By Steve Rice

When you do something over and over, it sometimes requires a bit of effort to mentally engage with what you are doing. My confessor once told me to focus on the verbs in the eucharistic prayer to discipline my attention when it wandered during the Mass. I find it helpful: “And here we offer and present unto thee, O Lord, our selves, our souls and bodies, to be a reasonable, holy, and living sacrifice unto thee.” It’s been good advice. Before Mass, I’ve started to say the vesting prayers in Latin. I have tremendous interest in language but, sadly, no aptitude. Saying the prayers in Latin forces to me to slow down, meaning I must start vesting earlier. It also requires that I focus on the words. When I put the maniple on the wrist of my left arm and tie the strings, I am drawn into the prayer: Merear, Domine, portare manipulum fletus et doloris; ut cum exsultatione recipiam mercedem laboris (May I be worthy, O Lord, to bear the maniple of tears and sorrows, that I may with joy receive the fruit of my labors).

The maniple’s origins are ancient. It was an ornamental handkerchief, used to wipe sweat from the brow. Before the maniple developed to hang from the arm, it was folded and carried as a bundle in the hand. The word reveals this origin: manus (hand) and plena (full). It’s a handful.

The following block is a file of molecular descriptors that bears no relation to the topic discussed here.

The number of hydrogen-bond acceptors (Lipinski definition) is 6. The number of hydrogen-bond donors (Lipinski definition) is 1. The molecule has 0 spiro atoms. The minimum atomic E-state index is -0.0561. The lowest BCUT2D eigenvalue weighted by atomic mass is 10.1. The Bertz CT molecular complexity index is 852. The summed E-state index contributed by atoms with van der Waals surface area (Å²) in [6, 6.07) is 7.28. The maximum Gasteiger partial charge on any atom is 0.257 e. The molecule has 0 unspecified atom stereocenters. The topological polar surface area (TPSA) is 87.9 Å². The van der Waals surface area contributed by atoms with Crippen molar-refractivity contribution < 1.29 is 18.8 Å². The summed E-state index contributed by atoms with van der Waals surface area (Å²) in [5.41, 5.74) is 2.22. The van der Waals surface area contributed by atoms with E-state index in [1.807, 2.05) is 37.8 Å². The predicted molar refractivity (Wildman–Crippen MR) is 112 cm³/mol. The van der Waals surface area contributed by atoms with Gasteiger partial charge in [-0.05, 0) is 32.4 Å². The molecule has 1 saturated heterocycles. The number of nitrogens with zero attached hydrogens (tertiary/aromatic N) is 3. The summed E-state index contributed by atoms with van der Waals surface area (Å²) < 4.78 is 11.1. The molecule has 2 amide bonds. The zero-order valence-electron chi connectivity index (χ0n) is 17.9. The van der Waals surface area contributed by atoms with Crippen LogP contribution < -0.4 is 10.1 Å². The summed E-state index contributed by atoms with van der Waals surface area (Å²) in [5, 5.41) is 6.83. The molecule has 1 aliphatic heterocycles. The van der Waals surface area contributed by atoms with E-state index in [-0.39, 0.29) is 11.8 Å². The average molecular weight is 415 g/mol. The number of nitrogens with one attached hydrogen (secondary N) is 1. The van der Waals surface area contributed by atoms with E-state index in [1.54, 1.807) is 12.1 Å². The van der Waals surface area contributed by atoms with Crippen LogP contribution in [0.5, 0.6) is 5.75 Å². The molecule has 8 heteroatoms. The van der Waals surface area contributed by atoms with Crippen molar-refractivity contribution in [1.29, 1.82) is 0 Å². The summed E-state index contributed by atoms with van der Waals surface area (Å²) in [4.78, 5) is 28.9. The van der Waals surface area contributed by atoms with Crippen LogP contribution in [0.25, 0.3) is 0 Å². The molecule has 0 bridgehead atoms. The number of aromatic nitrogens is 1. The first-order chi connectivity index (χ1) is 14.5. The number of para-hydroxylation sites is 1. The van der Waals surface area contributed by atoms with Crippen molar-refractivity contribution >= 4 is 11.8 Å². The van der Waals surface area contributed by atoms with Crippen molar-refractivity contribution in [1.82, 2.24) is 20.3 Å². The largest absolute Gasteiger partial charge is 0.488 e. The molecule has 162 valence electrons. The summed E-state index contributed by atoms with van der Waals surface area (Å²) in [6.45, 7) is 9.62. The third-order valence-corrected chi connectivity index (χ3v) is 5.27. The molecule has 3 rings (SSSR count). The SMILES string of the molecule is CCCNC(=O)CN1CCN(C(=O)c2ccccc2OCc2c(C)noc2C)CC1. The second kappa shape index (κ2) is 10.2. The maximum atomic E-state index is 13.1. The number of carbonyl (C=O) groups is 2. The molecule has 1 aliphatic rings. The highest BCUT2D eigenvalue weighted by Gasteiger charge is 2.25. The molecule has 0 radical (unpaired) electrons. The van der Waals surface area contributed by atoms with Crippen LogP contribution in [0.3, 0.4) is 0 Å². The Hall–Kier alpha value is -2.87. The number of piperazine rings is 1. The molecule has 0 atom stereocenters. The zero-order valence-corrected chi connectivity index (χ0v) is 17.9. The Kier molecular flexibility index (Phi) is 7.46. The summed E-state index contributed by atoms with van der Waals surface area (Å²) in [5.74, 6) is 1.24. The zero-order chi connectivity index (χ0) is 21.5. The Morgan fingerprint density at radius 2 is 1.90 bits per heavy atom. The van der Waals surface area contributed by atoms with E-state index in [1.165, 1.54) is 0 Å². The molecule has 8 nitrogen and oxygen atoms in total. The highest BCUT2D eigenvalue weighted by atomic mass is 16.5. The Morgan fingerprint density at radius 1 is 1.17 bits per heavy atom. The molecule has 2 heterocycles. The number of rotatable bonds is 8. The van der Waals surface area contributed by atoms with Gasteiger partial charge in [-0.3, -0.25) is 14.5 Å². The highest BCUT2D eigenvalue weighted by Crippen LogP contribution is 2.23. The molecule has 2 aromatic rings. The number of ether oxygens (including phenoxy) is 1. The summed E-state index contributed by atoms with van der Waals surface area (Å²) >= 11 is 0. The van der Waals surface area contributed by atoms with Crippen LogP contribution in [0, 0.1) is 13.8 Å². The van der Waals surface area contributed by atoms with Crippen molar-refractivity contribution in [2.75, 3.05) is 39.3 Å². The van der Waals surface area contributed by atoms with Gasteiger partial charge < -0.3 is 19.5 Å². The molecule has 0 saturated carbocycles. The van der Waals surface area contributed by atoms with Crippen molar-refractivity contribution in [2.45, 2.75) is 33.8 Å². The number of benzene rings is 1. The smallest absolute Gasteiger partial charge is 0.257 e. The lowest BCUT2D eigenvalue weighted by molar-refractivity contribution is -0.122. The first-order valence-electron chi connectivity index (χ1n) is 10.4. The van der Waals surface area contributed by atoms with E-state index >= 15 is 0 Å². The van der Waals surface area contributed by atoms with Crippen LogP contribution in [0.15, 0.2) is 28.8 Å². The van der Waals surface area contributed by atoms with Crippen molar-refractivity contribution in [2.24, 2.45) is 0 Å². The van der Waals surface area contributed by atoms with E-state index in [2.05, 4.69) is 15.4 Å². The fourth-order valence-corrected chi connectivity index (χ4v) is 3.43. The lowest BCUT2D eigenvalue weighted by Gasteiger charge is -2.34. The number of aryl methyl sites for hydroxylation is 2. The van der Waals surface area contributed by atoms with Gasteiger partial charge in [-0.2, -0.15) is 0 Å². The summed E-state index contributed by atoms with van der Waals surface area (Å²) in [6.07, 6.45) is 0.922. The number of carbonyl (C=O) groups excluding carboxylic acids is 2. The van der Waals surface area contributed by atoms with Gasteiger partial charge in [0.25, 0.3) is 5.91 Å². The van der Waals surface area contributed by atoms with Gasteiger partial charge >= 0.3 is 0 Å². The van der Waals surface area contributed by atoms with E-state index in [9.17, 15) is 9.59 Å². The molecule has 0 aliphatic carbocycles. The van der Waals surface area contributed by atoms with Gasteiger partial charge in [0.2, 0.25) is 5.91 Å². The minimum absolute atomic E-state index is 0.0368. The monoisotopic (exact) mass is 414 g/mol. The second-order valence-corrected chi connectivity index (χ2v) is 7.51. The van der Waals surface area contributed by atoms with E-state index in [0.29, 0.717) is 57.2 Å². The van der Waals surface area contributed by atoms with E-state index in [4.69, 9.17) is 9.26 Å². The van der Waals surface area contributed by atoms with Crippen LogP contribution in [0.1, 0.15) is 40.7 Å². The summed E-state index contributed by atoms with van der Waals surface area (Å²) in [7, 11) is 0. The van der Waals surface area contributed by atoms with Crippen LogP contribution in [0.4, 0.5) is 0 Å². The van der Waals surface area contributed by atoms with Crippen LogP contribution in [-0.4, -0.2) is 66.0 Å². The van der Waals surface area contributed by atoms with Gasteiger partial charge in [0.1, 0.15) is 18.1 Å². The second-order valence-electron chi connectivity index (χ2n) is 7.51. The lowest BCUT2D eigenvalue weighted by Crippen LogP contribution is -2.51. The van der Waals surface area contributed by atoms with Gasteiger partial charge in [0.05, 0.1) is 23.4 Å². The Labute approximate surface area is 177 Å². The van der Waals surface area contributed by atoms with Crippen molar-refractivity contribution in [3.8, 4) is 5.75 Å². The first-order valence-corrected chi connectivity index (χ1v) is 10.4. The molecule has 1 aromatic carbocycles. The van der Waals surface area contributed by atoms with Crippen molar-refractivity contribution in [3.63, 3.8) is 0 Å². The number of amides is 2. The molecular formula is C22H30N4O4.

May I be worthy, O Lord, to bear the handful of tears and sorrows.


In reflecting on the current state of our COVID/Post-COVID parish life, I am torn. I’m beyond tired talking about it, and yet I don’t think we’ve talked about it enough. I don’t mean discussions about restrictions or modes of transmission, but rather about the spiritual pain and damage that has been done. The wounds that we bear and the wounds we, clergy and laity, must dress and address in others.

I don’t think clergy are talking to one another. I think we are afraid we will be exposed as failures. We craft our livestreams to show less of the congregation and purposely post pictures of children and families when they show up. Pre-COVID stalwarts of prayer and participation are now twice-a-month at best. Good friends have turned to ghosts. When asked about attendance, even though we know the exact number, we respond with vague generalities. PPP is now spent and on stewardship, 2023 is the Wild West.